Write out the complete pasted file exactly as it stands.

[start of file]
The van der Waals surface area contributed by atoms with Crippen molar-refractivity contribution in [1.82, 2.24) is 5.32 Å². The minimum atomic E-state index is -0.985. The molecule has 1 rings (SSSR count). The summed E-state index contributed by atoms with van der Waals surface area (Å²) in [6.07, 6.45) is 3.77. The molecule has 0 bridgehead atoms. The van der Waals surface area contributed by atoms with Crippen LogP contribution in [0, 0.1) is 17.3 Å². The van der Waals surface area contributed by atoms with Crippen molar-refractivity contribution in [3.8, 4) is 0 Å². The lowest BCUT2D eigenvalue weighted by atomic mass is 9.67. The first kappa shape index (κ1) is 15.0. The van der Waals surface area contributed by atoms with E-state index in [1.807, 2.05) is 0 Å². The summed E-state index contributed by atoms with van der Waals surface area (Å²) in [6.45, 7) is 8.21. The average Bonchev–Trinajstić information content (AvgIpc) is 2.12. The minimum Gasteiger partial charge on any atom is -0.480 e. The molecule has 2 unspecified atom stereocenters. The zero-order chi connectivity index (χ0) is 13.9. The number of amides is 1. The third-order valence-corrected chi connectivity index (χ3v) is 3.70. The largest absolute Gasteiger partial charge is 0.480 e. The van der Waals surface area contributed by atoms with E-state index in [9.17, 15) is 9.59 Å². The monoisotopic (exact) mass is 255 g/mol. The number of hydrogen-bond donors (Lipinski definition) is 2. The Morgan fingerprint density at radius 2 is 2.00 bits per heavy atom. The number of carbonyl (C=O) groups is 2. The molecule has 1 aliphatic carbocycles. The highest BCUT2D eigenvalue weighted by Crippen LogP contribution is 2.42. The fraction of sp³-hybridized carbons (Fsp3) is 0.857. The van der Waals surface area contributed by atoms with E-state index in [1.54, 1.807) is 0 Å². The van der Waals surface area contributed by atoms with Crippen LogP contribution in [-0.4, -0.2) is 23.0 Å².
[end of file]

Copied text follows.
The van der Waals surface area contributed by atoms with Crippen molar-refractivity contribution in [1.82, 2.24) is 5.32 Å². The minimum atomic E-state index is -0.985. The molecule has 1 rings (SSSR count). The summed E-state index contributed by atoms with van der Waals surface area (Å²) in [6.07, 6.45) is 3.77. The molecule has 0 bridgehead atoms. The van der Waals surface area contributed by atoms with Crippen LogP contribution in [0, 0.1) is 17.3 Å². The van der Waals surface area contributed by atoms with Crippen molar-refractivity contribution in [3.8, 4) is 0 Å². The lowest BCUT2D eigenvalue weighted by atomic mass is 9.67. The first kappa shape index (κ1) is 15.0. The van der Waals surface area contributed by atoms with E-state index in [1.807, 2.05) is 0 Å². The summed E-state index contributed by atoms with van der Waals surface area (Å²) in [6.45, 7) is 8.21. The average Bonchev–Trinajstić information content (AvgIpc) is 2.12. The minimum Gasteiger partial charge on any atom is -0.480 e. The molecule has 2 unspecified atom stereocenters. The zero-order chi connectivity index (χ0) is 13.9. The number of amides is 1. The third-order valence-corrected chi connectivity index (χ3v) is 3.70. The largest absolute Gasteiger partial charge is 0.480 e. The van der Waals surface area contributed by atoms with E-state index in [9.17, 15) is 9.59 Å². The monoisotopic (exact) mass is 255 g/mol. The number of hydrogen-bond donors (Lipinski definition) is 2. The Morgan fingerprint density at radius 2 is 2.00 bits per heavy atom. The number of carbonyl (C=O) groups is 2. The molecule has 1 aliphatic carbocycles. The highest BCUT2D eigenvalue weighted by Crippen LogP contribution is 2.42. The fraction of sp³-hybridized carbons (Fsp3) is 0.857. The van der Waals surface area contributed by atoms with E-state index in [1.54, 1.807) is 0 Å². The van der Waals surface area contributed by atoms with Crippen LogP contribution in [-0.4, -0.2) is 23.0 Å².